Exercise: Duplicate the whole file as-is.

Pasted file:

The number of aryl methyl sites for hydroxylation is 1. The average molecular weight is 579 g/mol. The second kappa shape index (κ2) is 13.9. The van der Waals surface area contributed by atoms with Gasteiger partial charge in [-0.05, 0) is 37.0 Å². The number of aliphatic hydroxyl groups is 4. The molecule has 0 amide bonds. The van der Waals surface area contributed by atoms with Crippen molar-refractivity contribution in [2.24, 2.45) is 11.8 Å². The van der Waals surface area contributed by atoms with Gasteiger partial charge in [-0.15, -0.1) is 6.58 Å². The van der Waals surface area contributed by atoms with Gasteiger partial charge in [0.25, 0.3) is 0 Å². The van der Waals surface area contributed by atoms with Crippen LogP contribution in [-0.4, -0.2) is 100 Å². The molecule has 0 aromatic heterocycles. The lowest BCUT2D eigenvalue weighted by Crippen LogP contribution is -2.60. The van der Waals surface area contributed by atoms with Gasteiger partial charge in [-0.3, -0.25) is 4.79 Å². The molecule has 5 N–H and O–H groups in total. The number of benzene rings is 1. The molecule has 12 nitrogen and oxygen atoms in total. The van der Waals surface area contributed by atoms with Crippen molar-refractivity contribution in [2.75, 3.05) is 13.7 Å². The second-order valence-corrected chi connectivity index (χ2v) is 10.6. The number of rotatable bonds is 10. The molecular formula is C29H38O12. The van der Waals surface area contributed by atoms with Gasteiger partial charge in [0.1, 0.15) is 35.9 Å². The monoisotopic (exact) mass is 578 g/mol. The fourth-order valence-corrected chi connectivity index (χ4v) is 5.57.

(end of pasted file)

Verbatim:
The number of aryl methyl sites for hydroxylation is 1. The average molecular weight is 579 g/mol. The second kappa shape index (κ2) is 13.9. The van der Waals surface area contributed by atoms with Gasteiger partial charge in [-0.05, 0) is 37.0 Å². The number of aliphatic hydroxyl groups is 4. The molecule has 0 amide bonds. The van der Waals surface area contributed by atoms with Crippen molar-refractivity contribution in [2.24, 2.45) is 11.8 Å². The van der Waals surface area contributed by atoms with Gasteiger partial charge in [-0.15, -0.1) is 6.58 Å². The van der Waals surface area contributed by atoms with Gasteiger partial charge in [0.25, 0.3) is 0 Å². The van der Waals surface area contributed by atoms with Crippen LogP contribution in [-0.4, -0.2) is 100 Å². The molecule has 0 aromatic heterocycles. The lowest BCUT2D eigenvalue weighted by Crippen LogP contribution is -2.60. The van der Waals surface area contributed by atoms with Gasteiger partial charge in [-0.3, -0.25) is 4.79 Å². The molecule has 5 N–H and O–H groups in total. The number of benzene rings is 1. The molecule has 12 nitrogen and oxygen atoms in total. The van der Waals surface area contributed by atoms with Crippen molar-refractivity contribution in [2.75, 3.05) is 13.7 Å². The second-order valence-corrected chi connectivity index (χ2v) is 10.6. The number of rotatable bonds is 10. The molecular formula is C29H38O12. The van der Waals surface area contributed by atoms with Gasteiger partial charge in [0.1, 0.15) is 35.9 Å². The monoisotopic (exact) mass is 578 g/mol. The fourth-order valence-corrected chi connectivity index (χ4v) is 5.57.